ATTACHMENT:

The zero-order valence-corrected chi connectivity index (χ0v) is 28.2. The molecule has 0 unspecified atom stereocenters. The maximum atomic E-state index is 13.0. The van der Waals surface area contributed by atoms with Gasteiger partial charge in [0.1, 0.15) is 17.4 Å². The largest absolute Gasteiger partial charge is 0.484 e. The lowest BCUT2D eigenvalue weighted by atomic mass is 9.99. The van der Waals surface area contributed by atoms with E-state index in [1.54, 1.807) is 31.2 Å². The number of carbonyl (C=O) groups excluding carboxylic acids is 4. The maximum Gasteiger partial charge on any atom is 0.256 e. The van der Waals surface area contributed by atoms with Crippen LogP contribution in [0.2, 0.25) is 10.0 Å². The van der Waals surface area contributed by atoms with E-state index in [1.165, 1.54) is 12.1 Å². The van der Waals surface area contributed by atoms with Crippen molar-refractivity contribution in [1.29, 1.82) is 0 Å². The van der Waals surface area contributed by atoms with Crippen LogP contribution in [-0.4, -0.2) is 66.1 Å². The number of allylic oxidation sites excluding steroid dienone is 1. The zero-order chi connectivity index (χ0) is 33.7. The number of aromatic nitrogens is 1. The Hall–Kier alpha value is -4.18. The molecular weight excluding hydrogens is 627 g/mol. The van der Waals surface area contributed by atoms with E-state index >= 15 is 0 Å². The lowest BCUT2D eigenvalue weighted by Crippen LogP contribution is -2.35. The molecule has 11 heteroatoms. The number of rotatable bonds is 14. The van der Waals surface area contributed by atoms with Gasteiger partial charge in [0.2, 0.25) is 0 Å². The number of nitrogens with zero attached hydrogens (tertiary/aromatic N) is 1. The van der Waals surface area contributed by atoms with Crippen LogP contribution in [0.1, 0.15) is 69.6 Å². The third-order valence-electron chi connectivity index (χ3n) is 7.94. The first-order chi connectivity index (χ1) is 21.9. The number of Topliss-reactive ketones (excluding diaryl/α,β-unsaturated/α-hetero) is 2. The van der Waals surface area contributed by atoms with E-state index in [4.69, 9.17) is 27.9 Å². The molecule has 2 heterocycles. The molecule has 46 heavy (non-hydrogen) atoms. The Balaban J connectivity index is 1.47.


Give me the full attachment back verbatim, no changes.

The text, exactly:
The zero-order valence-corrected chi connectivity index (χ0v) is 28.2. The molecule has 0 unspecified atom stereocenters. The maximum atomic E-state index is 13.0. The van der Waals surface area contributed by atoms with Gasteiger partial charge in [0.1, 0.15) is 17.4 Å². The largest absolute Gasteiger partial charge is 0.484 e. The lowest BCUT2D eigenvalue weighted by atomic mass is 9.99. The van der Waals surface area contributed by atoms with E-state index in [1.54, 1.807) is 31.2 Å². The number of carbonyl (C=O) groups excluding carboxylic acids is 4. The maximum Gasteiger partial charge on any atom is 0.256 e. The van der Waals surface area contributed by atoms with Crippen LogP contribution in [0.2, 0.25) is 10.0 Å². The van der Waals surface area contributed by atoms with E-state index in [1.165, 1.54) is 12.1 Å². The van der Waals surface area contributed by atoms with Crippen molar-refractivity contribution in [1.29, 1.82) is 0 Å². The van der Waals surface area contributed by atoms with Crippen LogP contribution in [-0.4, -0.2) is 66.1 Å². The number of allylic oxidation sites excluding steroid dienone is 1. The zero-order chi connectivity index (χ0) is 33.7. The number of aromatic nitrogens is 1. The Hall–Kier alpha value is -4.18. The molecular weight excluding hydrogens is 627 g/mol. The van der Waals surface area contributed by atoms with E-state index >= 15 is 0 Å². The lowest BCUT2D eigenvalue weighted by Crippen LogP contribution is -2.35. The molecule has 11 heteroatoms. The number of rotatable bonds is 14. The van der Waals surface area contributed by atoms with Gasteiger partial charge in [0.2, 0.25) is 0 Å². The number of nitrogens with zero attached hydrogens (tertiary/aromatic N) is 1. The van der Waals surface area contributed by atoms with Crippen LogP contribution in [0.1, 0.15) is 69.6 Å². The third-order valence-electron chi connectivity index (χ3n) is 7.94. The first-order chi connectivity index (χ1) is 21.9. The number of Topliss-reactive ketones (excluding diaryl/α,β-unsaturated/α-hetero) is 2. The van der Waals surface area contributed by atoms with E-state index in [4.69, 9.17) is 27.9 Å². The molecule has 2 heterocycles. The molecule has 46 heavy (non-hydrogen) atoms. The Balaban J connectivity index is 1.47.